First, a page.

Should A Man Tell His Family and Friends That He Is Suffering From Mental Illness?

3



But I still had to tell people about my diagnosis. My girlfriend of seven years had already broken up with me (in part due to my erratic behavior) so I knew I had to approach my family and friends if I wanted to support and help.

My biggest challenge, in my head, was that I couldn’t even draw a picture of this “thing” called bipolar disorder. I looked good. In fact, I looked really good. Would anybody believe I was mentally ill?

I waited a week until I got up the nerve to ask my parents to dinner. I took them for a meal at one of their favorite restaurants. They seemed suspicious. Did I have something to tell them? They automatically assumed I was in some sort of trouble. I quickly spilled the beans. “Mom, Dad, I’ve been diagnosed as bipolar by a psychiatrist,” I said. There was a long silence. It’s as if I’d told them that I had two months to live Interestingly, they had the same reaction that I had when my doctor told me.




Next, a million questions: “Are you sure?” “Where did it come from?” “What’s going to happen to you?” Although they didn’t come out and say it, they seemed concerned that I was going to lose my mind. Oh, God. Their son had a mental illness. Was I going to end up living with them for the rest of their lives? And of course, they wanted to know if it was genetic. My telling them that it was didn’t exactly make for a pleasant conclusion to the dinner. Not only were they now faced with the stigma that their son had a mental illness, but the stigma that mental illness ran in the family.

With friends, it was easier to break the news. They seemed to know more about bipolar disorder and were supportive of my getting well and staying on a medication regimen. But all hell broke loose when medication didn’t manage my illness and I opted for the last resort, electroshock therapy (ECT).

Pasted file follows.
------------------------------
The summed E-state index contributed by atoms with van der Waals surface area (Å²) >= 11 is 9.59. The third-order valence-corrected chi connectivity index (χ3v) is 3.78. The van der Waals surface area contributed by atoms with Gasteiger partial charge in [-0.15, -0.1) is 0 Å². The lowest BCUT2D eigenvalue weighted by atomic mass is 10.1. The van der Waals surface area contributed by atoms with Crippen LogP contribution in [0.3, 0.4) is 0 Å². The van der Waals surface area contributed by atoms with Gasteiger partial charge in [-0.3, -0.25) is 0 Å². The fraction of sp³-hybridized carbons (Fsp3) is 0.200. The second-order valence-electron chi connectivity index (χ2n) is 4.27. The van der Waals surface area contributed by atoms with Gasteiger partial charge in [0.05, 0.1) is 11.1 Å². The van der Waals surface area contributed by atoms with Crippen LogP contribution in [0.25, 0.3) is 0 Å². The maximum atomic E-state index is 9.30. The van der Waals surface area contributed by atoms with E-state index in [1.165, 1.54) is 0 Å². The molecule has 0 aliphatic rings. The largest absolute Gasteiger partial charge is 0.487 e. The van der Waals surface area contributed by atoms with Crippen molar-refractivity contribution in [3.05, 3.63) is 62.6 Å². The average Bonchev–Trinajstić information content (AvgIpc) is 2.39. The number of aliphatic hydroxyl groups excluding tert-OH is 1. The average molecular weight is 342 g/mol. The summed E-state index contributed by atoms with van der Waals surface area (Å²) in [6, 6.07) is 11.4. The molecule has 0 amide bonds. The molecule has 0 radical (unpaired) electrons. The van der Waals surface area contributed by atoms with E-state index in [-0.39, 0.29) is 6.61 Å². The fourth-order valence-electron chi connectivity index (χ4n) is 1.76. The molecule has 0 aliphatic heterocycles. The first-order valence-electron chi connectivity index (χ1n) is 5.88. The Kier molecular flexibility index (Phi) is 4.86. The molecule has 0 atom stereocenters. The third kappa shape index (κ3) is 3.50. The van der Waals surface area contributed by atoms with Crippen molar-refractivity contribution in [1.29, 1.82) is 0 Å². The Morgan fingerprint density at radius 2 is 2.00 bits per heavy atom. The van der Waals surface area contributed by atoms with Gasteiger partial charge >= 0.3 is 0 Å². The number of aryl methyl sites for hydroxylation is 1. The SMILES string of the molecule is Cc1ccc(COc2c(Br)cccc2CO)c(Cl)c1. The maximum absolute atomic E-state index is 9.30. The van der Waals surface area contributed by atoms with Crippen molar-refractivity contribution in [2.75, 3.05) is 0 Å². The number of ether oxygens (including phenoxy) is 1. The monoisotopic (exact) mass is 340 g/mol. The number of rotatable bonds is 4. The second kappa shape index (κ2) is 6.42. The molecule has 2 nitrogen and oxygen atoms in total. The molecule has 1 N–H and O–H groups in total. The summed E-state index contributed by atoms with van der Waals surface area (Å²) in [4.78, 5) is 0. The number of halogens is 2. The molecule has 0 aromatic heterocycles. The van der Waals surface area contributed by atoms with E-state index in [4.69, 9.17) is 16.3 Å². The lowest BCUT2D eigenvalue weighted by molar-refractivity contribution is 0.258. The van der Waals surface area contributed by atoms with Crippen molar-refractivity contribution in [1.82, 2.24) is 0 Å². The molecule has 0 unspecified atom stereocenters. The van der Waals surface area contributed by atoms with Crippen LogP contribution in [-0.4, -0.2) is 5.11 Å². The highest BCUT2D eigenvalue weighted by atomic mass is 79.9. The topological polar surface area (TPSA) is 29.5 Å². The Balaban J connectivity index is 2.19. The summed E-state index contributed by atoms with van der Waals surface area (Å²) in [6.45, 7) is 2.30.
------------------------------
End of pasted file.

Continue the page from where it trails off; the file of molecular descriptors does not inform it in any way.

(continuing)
My friends now had not just a mentally ill friend but a severely mentally ill friend who had to be hospitalized and shocked to maintain an even keel. This was too much for some to handle, and those people simply disappeared. Nobody seemed to want a friend who was now officially a psychiatric patient and, after electroshock, an almost certain zombie.

In fact, everybody seemed frightened of me, including my neighbors, my landlord, and shopkeepers who I had known for years.

They all looked at me funny and tried to avoid making eye contact with me. I, however, was extremely up-front. I told them all about my illness and was able to explain my symptoms as well as my treatment to them. “Have faith, one day I’m going to be just fine,” I seemed to cry out inside. “I’m still the same Andy. I’ve just slipped a bit.”

As there weren’t many who knew much about my mental illness, a lot of people had the attitude that I had the capability to “kick it” and get better instantly. This was the most frustrating attitude for me. My bipolar disorder was ravaging my life. But because nobody could see it, many people thought it was a figment of my imagination. Soon I started thinking this too. But when the symptoms, including the racing thoughts, hallucinations, and sleepless nights were out of control, the fact that I had been diagnosed as being really ill was reassuring.